- The Peddler:A Pilgrim Story
I stand searching Marion Post Wolcott's peddler picturingmoments with my own peddler grandfather. Sun-scorched, already oldbefore I first jumped down to greet him and New Englandfrom the dusty Studebaker and long hot drive from Texas. His image?Unlike Wolcott's—who seems prepared for all seasons andevents—hardware, groceries, a sun-shaded buggy. My memory
holds only a stooped slight man; one season, summer; a memoryof ripe fruit; and poverty. I am picturinga bony gray horse, rickety wagon, plums squirting purple, andthe fat green watermelons his freckled oldhands slashed bright red. That hesitant smile, the imageof wonderment that he had somehow gotten his family to New England.
Up at dawn to select the best, hurrying to protect his New Englandcorner on Pembroke. "Flummen, flummen, fruitman." Sound is memory,too: horse hooves, Yiddish cries, coins jingling, dropping. Imageand echo envelop me half a century later as I stand picturing [End Page 52] his world. Hartford, his 'Jerusalem of gold,' safe from oldshtetl horrors and Hitler's grasp. A place for dreams and
hope that his son could go farther than he. Andthe son, my father, did, picking tobacco up and down New England,riding rails and a scholarship west to derricks and dust, his oldlife hidden in letters written home in Yiddish. A memoryof my father commanding me to the phone to say hello, picturingthrough tattered English, silence and breathing, the image
a frail grandfather, failing. The Garden Street cemetery, an imageso unlike Longfellow's that I am afraid to stay there andcan only hold myself in place by picturingmy grandfather's terror of pogroms before he fled to New England.(Look at what we must do to honor memory.)I wander further, searching soldiers, gilded pilgrims, old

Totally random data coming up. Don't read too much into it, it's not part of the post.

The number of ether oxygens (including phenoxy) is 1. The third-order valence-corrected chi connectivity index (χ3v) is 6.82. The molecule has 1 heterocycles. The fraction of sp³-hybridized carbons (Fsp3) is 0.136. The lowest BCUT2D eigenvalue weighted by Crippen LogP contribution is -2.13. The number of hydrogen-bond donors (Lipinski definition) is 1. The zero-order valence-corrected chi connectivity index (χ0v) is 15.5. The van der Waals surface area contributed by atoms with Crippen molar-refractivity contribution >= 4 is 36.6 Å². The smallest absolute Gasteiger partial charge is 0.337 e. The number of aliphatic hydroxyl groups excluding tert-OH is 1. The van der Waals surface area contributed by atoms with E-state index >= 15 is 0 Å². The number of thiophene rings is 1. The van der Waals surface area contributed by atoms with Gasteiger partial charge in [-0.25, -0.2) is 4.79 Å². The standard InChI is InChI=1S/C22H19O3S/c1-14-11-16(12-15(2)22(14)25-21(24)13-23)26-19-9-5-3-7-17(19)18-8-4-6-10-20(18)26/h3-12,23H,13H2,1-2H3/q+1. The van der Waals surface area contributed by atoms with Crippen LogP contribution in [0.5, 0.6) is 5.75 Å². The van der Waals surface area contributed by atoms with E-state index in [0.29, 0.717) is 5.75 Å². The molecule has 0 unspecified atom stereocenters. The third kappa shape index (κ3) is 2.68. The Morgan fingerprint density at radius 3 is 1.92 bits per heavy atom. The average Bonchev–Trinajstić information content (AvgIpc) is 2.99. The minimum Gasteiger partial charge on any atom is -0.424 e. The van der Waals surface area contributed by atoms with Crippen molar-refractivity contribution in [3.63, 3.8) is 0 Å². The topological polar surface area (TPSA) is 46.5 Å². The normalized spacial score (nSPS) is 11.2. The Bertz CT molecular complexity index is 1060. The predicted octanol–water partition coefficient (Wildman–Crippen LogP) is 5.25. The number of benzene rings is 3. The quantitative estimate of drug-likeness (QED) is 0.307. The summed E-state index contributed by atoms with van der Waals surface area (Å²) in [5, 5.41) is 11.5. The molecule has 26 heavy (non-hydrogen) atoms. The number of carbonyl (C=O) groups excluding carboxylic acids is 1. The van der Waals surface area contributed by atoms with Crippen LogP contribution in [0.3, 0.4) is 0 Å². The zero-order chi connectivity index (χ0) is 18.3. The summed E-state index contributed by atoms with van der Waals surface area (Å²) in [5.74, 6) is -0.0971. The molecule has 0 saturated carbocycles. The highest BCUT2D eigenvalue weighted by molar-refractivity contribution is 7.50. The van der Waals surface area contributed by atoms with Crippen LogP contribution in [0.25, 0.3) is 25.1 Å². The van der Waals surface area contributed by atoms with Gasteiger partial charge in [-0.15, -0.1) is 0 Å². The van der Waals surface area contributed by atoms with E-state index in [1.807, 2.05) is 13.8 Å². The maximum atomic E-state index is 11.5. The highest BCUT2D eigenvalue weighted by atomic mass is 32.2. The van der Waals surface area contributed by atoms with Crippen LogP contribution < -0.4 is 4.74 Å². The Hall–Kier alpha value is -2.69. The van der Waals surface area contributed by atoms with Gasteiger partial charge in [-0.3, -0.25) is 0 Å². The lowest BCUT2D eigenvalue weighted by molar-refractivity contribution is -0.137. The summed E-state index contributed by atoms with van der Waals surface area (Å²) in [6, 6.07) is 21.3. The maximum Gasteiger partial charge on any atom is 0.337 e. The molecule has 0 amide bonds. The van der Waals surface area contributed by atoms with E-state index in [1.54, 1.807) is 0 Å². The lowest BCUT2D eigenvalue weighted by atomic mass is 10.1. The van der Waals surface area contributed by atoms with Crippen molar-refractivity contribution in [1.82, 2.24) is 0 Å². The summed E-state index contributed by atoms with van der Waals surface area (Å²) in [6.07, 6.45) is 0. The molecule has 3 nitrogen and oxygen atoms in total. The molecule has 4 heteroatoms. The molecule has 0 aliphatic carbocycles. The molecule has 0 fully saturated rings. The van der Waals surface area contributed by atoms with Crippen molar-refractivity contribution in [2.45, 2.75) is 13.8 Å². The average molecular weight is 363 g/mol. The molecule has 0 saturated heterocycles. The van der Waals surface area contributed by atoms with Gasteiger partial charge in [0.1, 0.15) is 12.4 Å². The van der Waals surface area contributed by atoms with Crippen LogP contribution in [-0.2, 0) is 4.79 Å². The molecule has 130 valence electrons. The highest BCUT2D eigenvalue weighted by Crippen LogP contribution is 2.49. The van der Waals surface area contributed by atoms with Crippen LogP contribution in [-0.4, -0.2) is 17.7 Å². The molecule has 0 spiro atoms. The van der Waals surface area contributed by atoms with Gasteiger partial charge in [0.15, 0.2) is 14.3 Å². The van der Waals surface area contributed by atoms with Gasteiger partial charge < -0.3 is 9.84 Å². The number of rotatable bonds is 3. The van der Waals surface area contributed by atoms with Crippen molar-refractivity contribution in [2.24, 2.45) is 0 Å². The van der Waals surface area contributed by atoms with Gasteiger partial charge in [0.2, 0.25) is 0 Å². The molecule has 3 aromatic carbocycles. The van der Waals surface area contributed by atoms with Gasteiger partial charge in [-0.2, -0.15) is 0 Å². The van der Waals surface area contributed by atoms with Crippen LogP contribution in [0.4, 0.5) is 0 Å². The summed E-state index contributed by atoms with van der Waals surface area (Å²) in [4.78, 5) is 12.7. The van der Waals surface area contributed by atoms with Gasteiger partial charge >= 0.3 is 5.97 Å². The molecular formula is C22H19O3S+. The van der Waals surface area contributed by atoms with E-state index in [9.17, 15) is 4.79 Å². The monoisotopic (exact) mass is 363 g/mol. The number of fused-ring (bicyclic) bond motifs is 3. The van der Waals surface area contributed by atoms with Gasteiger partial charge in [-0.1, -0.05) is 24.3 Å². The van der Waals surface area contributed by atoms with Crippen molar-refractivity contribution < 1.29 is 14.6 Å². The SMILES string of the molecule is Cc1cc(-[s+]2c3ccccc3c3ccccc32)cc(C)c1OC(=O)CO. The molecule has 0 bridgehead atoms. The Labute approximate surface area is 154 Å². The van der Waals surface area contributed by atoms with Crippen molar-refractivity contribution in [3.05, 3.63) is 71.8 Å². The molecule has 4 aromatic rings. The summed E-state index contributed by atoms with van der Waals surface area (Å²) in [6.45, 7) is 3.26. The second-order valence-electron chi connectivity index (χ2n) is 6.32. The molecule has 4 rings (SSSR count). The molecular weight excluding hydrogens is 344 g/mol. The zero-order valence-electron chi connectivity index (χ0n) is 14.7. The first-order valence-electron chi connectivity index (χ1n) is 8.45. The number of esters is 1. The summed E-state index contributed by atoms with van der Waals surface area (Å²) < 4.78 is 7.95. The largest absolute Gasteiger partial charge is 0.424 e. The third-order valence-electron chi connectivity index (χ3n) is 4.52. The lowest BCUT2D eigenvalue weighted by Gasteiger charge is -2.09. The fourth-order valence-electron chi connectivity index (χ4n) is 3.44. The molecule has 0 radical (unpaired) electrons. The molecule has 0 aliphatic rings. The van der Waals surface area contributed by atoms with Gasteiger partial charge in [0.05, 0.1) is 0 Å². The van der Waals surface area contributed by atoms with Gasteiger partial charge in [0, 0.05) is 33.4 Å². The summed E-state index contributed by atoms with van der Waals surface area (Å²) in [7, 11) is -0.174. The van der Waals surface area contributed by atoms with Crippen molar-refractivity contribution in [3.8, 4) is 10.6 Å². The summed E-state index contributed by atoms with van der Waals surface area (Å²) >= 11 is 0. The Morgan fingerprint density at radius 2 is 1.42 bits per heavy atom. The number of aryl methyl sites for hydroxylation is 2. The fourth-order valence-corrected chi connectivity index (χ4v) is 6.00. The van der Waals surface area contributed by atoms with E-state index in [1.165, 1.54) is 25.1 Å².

posters. They cannot yield what a child could not know. Oldmyself now, I yearn for a fully exposed imageof my grandfather's life, his pilgrim journey. I want memoryto keep me anchored, honest, andtruly linked to New Englandas we all are. I return to the photograph picturing
Marion Wolcott's peddler and let her shutter enlarge my memory.Suddenly, I am picturing my grandfather younger, stronger, an imagedetermined to make what was old, new—and New England, newer still.
Davi Walders' writing has appeared in more than 200 publications, been read by Garrison Keillor on Writer's Almanac, and nominated for Pushcart Prizes. She has received numerous awards for her work including a Puffin Foundation Grant, a Maryland Artist Grant in Poetry, and a grant from The Witter Bynner Foundation for Poetry in support of the Vital Signs Writing Project she developed at the National Institutes of Health in Bethesda, MD. Her Jewish feminism infuses much of her work, particularly her recently completed manuscript "ReSisters: Poems of Women's World War II Resistance," now seeking a publisher.